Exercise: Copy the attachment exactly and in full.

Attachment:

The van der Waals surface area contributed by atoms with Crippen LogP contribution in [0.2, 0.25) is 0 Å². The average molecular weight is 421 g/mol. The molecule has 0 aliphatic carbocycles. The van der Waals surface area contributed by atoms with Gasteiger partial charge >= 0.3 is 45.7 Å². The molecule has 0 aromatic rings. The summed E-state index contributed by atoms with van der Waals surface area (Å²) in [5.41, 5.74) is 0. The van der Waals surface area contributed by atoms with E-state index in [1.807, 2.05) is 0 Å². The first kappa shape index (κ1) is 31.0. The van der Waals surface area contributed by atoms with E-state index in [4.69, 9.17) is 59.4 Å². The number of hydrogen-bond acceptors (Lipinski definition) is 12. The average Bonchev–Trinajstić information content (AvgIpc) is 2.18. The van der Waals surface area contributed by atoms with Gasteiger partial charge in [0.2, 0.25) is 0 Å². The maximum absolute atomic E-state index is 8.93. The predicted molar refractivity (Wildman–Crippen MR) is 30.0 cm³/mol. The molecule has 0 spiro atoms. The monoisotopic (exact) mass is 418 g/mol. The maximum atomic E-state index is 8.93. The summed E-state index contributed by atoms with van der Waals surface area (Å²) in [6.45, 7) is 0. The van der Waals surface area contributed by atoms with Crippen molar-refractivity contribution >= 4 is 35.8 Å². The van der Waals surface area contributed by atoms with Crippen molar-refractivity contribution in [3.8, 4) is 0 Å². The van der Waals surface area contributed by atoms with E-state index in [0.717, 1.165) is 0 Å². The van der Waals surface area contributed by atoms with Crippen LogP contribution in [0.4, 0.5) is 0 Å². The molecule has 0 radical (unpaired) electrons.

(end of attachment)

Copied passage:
The van der Waals surface area contributed by atoms with Crippen LogP contribution in [0.2, 0.25) is 0 Å². The average molecular weight is 421 g/mol. The molecule has 0 aliphatic carbocycles. The van der Waals surface area contributed by atoms with Gasteiger partial charge >= 0.3 is 45.7 Å². The molecule has 0 aromatic rings. The summed E-state index contributed by atoms with van der Waals surface area (Å²) in [5.41, 5.74) is 0. The van der Waals surface area contributed by atoms with E-state index in [1.807, 2.05) is 0 Å². The first kappa shape index (κ1) is 31.0. The van der Waals surface area contributed by atoms with E-state index in [4.69, 9.17) is 59.4 Å². The number of hydrogen-bond acceptors (Lipinski definition) is 12. The average Bonchev–Trinajstić information content (AvgIpc) is 2.18. The van der Waals surface area contributed by atoms with Gasteiger partial charge in [0.2, 0.25) is 0 Å². The maximum absolute atomic E-state index is 8.93. The predicted molar refractivity (Wildman–Crippen MR) is 30.0 cm³/mol. The molecule has 0 spiro atoms. The monoisotopic (exact) mass is 418 g/mol. The maximum atomic E-state index is 8.93. The summed E-state index contributed by atoms with van der Waals surface area (Å²) in [6.45, 7) is 0. The van der Waals surface area contributed by atoms with Crippen molar-refractivity contribution >= 4 is 35.8 Å². The van der Waals surface area contributed by atoms with Crippen molar-refractivity contribution in [3.8, 4) is 0 Å². The van der Waals surface area contributed by atoms with E-state index in [0.717, 1.165) is 0 Å². The van der Waals surface area contributed by atoms with Crippen LogP contribution in [0.4, 0.5) is 0 Å². The molecule has 0 radical (unpaired) electrons.